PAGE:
U.S. meat shippers step up marketing in Taiwan
A group of American meat shippers have initiated a marketing campaign for their products in Taiwan after that country recently reopened its borders to U.S. beef.
“The industry reaction in Taiwan to the return of U.S. beef has been phenomenal,” said Philip M. Seng, president and chief executive officer of the U.S. Meat Export Federation, in a May 5 statement. “There is a surge of interest when it comes to securing initial shipments of U.S. product.”
Taiwan, like most Asian countries, stopped importing American beef products after a report 16 months ago confirming a case of bovine spongiform encephalopathy, or “mad cow” disease, in an American cow.
The U.S. Department of Agriculture secured the return of the beef trade with Taiwan on April 16.
“We are seeing a tremendous interest in the boneless short rib, rib-eye roll, short loin and top blade,” Seng said.
Costco, which has four large stores in Taiwan, indicates it will buy U.S. product at pre-ban levels as soon as supply allows. Costco has rationed U.S. product since the opening of the market because of the strong demand in Taiwan.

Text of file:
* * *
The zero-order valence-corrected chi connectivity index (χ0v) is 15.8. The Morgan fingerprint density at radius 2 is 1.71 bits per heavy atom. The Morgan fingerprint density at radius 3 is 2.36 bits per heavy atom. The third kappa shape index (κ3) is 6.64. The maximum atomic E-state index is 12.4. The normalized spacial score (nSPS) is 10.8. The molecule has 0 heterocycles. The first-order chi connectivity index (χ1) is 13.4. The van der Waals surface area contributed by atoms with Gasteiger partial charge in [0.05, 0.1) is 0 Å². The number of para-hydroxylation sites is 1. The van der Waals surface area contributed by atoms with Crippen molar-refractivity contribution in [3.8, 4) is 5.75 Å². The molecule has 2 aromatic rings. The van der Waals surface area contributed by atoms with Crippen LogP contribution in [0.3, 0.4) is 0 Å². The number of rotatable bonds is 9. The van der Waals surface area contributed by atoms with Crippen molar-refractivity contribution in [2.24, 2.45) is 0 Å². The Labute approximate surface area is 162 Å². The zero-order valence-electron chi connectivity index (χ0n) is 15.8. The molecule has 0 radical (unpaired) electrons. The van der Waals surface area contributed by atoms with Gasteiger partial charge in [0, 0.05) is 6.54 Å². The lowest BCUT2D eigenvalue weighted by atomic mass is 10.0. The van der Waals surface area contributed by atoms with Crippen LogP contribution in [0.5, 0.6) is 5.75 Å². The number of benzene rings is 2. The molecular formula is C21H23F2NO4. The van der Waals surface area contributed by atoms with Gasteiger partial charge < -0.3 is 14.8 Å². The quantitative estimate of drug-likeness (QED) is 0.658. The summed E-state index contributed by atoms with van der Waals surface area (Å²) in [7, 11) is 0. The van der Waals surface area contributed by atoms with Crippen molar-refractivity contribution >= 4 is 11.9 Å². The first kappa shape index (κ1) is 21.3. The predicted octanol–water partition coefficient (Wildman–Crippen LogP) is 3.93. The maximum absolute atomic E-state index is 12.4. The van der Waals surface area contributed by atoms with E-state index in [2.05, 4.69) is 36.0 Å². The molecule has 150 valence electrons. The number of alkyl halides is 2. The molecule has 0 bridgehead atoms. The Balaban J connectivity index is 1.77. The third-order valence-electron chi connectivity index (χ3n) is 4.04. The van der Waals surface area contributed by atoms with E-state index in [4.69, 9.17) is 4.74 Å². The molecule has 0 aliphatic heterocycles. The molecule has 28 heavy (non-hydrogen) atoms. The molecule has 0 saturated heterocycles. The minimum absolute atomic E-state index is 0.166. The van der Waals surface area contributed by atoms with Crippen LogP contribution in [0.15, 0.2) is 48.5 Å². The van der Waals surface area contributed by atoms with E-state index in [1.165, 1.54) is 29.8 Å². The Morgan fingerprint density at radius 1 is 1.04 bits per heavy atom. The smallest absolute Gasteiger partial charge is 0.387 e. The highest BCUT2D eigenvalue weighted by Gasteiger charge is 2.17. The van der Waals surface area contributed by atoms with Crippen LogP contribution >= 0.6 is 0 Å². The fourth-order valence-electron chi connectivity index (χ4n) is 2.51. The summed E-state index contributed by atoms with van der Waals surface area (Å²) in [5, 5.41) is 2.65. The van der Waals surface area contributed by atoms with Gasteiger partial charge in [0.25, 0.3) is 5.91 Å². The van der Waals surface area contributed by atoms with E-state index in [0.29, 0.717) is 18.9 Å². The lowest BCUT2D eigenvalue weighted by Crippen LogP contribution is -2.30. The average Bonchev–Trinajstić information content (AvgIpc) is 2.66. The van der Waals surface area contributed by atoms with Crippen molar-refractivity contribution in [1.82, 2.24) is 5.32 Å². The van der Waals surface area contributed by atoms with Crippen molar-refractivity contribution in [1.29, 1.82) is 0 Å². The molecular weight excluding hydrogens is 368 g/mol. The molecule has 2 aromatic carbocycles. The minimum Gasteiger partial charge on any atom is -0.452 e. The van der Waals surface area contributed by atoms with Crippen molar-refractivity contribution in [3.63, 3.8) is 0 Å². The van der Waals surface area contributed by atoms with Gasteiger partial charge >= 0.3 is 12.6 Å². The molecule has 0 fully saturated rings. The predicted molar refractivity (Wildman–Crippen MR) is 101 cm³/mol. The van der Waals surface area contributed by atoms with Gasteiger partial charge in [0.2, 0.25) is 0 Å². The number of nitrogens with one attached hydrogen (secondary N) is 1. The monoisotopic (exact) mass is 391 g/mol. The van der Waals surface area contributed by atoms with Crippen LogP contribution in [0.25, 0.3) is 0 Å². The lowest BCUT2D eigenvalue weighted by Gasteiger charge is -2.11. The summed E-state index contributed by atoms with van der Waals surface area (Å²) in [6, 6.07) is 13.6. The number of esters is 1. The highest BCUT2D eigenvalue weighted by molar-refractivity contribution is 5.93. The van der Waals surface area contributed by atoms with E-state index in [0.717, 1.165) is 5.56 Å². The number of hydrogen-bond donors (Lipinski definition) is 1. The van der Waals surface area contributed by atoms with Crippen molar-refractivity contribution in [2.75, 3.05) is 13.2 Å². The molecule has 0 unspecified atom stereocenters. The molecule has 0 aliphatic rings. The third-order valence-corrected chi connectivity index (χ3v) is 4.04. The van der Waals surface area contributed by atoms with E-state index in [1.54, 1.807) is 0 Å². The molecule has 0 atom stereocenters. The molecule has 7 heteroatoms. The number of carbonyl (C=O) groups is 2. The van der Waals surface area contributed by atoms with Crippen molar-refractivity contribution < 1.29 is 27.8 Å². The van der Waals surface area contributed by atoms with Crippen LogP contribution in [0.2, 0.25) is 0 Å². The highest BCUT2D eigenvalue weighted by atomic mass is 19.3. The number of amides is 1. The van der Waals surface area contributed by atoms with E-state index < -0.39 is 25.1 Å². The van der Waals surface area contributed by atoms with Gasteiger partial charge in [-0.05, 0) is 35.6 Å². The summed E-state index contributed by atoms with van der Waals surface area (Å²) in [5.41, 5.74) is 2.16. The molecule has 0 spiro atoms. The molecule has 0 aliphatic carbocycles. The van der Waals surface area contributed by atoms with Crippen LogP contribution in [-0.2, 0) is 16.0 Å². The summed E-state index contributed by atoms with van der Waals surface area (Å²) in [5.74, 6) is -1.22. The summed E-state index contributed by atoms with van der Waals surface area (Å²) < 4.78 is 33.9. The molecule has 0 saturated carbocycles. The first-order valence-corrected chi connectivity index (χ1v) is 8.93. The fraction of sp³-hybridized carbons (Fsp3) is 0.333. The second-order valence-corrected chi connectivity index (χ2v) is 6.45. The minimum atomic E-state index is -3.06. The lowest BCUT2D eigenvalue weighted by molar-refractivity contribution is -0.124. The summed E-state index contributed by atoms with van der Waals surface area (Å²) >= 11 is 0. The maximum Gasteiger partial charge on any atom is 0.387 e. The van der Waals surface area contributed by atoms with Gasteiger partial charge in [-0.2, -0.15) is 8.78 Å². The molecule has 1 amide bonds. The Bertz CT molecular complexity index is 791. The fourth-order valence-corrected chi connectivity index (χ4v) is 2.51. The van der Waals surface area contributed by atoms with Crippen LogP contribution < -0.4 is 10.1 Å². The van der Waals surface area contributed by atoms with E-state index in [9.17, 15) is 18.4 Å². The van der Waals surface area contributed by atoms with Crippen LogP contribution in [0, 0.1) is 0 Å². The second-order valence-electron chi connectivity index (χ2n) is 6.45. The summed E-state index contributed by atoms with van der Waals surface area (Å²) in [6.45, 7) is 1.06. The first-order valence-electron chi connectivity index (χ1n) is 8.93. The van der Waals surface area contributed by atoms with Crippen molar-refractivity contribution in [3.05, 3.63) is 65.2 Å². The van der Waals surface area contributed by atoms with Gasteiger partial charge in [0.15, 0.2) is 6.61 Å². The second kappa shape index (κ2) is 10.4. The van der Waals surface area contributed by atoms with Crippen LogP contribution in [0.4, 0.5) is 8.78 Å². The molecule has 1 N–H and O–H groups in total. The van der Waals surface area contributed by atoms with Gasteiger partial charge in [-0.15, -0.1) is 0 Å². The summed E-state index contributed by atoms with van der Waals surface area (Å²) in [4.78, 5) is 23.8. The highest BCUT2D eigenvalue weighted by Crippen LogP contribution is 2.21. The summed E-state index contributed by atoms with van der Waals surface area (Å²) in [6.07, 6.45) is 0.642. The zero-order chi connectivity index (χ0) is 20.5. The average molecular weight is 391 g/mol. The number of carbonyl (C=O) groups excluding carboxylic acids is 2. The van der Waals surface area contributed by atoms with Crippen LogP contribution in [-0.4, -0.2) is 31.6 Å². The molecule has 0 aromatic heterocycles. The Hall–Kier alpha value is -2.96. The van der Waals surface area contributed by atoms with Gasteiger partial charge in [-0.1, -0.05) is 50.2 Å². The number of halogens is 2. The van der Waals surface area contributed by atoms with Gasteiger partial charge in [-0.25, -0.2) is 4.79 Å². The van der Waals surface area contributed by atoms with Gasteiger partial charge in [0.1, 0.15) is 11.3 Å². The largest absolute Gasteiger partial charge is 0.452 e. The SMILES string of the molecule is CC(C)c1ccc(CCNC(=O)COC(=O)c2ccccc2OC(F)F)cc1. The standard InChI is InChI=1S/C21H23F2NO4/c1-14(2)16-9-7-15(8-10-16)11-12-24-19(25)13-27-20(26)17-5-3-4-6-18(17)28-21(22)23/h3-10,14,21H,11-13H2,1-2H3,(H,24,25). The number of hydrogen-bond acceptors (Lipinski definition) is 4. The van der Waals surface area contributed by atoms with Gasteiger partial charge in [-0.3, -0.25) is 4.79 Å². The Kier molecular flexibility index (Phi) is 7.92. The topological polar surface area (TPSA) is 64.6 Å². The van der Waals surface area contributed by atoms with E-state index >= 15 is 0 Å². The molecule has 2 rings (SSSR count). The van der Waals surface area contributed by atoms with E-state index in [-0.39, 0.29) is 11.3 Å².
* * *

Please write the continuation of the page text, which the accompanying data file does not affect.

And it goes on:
In 2003, the United States exported $76.5 million in beef and beef variety meat to Taiwan. Boneless beef now eligible for export, accounted for $56.8 million or 74 percent of total U.S. beef exports to Taiwan. U.S. beef exports to Taiwan totaled 19,184 metric tons in 2003 with boneless beef accounting for 66 percent of the total.
According to the U.S. Meat Export Federation, American beef shipments to Taiwan should reach 8,000 metric tons by year-end.
“We are not as bullish with our forecasts because the bone-in product is not eligible for export to Taiwan at this time,” Seng said. “We also recognize among Asian markets, Taiwan is not at the top of per-capita consumption, but it does allow for room to grow.”